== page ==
Many colleges and universities have begun to shift their orientation from teaching-centered (privileging the teacher and the content) to student-centered (designing courses and curricula based on students’ perspectives, needs, and desires). Higher education needs to take the next step by acknowledging that the campus as only one locus of student learning out of many. Students learn from all aspects of their lives, and higher education institutions should—by implementing ePortfolios and other tools for integration and reflection—focus on helping students connect and reflect upon what they learn not only in the curriculum and co-curriculum, but also in their families, workplaces, friendships, and elsewhere. Building upon the scholarly literature on learner-centered teaching in diverse settings, I argue that de-centering the college campus in favor of a more fully learner-centered perspective will further social justice by honoring the multiple communities—especially those with less socioeconomic privilege—in which our students live and learn, and transform and energize ourselves as teachers.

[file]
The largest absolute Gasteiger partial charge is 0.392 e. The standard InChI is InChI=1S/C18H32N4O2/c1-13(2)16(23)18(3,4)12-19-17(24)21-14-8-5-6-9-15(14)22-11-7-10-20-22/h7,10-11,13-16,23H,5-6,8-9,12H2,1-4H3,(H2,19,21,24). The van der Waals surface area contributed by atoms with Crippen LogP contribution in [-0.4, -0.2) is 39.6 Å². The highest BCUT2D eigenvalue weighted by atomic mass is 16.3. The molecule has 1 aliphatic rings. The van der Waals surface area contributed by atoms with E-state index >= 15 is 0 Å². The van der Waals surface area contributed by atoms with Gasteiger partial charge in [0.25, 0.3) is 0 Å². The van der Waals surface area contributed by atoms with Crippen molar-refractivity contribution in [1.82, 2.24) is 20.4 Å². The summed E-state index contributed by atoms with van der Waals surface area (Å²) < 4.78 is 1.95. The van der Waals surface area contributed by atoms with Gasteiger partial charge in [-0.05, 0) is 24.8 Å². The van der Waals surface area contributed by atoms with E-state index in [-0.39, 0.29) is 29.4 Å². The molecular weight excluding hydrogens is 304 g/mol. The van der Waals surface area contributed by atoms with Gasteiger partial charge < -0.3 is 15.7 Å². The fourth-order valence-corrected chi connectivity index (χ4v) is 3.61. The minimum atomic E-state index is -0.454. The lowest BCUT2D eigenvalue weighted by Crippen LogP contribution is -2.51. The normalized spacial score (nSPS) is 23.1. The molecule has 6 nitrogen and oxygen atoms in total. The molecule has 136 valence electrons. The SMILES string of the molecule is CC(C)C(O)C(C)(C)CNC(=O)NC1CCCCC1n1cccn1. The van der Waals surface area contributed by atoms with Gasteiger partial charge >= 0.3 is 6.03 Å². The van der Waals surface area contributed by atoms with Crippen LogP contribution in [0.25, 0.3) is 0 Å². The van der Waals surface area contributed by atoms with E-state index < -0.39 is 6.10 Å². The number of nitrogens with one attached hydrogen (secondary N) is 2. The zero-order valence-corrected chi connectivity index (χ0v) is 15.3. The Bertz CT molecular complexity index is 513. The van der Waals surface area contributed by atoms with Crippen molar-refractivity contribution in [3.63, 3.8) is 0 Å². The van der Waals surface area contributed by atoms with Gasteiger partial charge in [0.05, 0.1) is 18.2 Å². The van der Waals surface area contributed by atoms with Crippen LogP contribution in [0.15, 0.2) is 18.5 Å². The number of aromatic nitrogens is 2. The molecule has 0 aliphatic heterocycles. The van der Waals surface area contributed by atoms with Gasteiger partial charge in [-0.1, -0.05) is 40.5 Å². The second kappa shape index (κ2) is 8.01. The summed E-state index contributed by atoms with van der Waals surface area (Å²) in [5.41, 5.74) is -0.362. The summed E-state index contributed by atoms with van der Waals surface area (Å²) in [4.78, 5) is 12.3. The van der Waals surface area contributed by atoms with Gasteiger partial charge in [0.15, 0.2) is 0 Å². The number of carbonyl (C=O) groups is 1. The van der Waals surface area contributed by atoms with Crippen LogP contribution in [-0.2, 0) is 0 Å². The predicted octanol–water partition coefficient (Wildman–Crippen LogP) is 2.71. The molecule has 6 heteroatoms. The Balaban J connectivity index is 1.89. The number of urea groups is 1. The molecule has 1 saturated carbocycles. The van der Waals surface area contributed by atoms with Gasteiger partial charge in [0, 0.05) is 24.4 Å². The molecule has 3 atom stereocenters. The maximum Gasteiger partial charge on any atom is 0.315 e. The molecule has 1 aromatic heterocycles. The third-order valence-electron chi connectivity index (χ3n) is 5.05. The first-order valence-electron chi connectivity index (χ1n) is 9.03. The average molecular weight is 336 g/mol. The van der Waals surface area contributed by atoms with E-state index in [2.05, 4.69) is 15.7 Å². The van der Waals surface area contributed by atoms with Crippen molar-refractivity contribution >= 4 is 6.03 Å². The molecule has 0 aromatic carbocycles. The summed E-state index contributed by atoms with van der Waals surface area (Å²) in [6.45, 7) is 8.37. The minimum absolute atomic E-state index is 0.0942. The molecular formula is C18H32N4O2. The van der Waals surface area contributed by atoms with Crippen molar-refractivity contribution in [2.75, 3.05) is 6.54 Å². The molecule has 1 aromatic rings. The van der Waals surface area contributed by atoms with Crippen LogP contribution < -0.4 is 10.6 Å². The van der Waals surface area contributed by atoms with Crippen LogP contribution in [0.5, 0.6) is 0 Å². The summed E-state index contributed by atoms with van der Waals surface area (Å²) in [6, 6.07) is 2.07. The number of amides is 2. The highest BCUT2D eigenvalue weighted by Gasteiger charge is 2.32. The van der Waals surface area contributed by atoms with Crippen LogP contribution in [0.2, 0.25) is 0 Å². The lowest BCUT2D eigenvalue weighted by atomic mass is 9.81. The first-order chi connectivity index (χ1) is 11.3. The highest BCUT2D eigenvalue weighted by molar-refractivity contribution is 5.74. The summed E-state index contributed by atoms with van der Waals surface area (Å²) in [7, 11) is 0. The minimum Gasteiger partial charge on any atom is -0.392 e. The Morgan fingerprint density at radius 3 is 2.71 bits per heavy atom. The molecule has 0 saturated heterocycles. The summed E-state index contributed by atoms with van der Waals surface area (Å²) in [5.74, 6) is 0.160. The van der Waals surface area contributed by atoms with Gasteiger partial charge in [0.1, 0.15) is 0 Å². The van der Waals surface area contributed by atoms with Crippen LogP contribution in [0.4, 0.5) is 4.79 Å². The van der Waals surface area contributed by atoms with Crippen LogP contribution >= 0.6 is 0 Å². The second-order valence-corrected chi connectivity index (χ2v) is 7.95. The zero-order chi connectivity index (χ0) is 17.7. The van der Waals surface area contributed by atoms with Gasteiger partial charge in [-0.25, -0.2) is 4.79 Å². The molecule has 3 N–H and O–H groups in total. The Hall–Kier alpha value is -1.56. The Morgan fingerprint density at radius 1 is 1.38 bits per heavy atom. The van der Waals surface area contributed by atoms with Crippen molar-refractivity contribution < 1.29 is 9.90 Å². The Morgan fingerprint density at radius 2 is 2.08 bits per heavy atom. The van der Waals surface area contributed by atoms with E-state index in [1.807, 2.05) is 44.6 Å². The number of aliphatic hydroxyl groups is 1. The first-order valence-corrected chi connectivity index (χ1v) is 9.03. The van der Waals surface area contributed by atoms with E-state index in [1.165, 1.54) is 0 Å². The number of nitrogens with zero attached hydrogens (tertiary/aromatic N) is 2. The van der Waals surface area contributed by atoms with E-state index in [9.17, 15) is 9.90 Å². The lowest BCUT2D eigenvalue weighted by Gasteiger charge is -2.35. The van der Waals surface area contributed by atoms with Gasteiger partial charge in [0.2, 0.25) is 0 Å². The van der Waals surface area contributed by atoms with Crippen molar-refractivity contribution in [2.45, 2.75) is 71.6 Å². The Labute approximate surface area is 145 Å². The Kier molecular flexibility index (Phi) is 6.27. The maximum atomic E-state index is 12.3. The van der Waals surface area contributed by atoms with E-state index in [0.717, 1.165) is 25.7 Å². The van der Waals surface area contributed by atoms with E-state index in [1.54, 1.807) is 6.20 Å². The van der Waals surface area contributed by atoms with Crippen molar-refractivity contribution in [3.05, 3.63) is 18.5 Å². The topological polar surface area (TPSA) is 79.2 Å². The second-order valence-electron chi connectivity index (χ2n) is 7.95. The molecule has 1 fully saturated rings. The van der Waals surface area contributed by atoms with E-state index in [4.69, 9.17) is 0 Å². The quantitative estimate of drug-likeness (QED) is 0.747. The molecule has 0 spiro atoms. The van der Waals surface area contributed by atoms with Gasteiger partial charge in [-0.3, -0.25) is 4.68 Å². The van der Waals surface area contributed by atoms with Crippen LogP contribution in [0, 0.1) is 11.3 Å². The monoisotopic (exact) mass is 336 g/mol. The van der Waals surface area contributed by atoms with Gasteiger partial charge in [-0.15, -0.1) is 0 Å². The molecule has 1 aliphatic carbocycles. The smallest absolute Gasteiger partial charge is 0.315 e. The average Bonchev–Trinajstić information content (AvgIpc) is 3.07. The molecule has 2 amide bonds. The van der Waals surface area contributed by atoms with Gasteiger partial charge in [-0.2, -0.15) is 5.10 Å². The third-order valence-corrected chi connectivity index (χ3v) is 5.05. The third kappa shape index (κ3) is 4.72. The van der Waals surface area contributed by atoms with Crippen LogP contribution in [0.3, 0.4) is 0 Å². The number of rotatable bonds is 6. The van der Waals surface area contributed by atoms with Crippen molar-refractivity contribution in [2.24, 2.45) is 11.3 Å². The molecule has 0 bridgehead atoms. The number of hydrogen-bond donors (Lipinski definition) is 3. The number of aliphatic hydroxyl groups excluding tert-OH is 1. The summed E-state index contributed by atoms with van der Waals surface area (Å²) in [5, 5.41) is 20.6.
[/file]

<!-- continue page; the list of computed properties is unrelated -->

Goldstein, David S.
"Holistic Learning-Centeredness: De-Centering the University for Social Justice,"
Race and Pedagogy Journal: Teaching and Learning for Justice:
1, Article 2.
Available at: http://soundideas.pugetsound.edu/rpj/vol1/iss1/2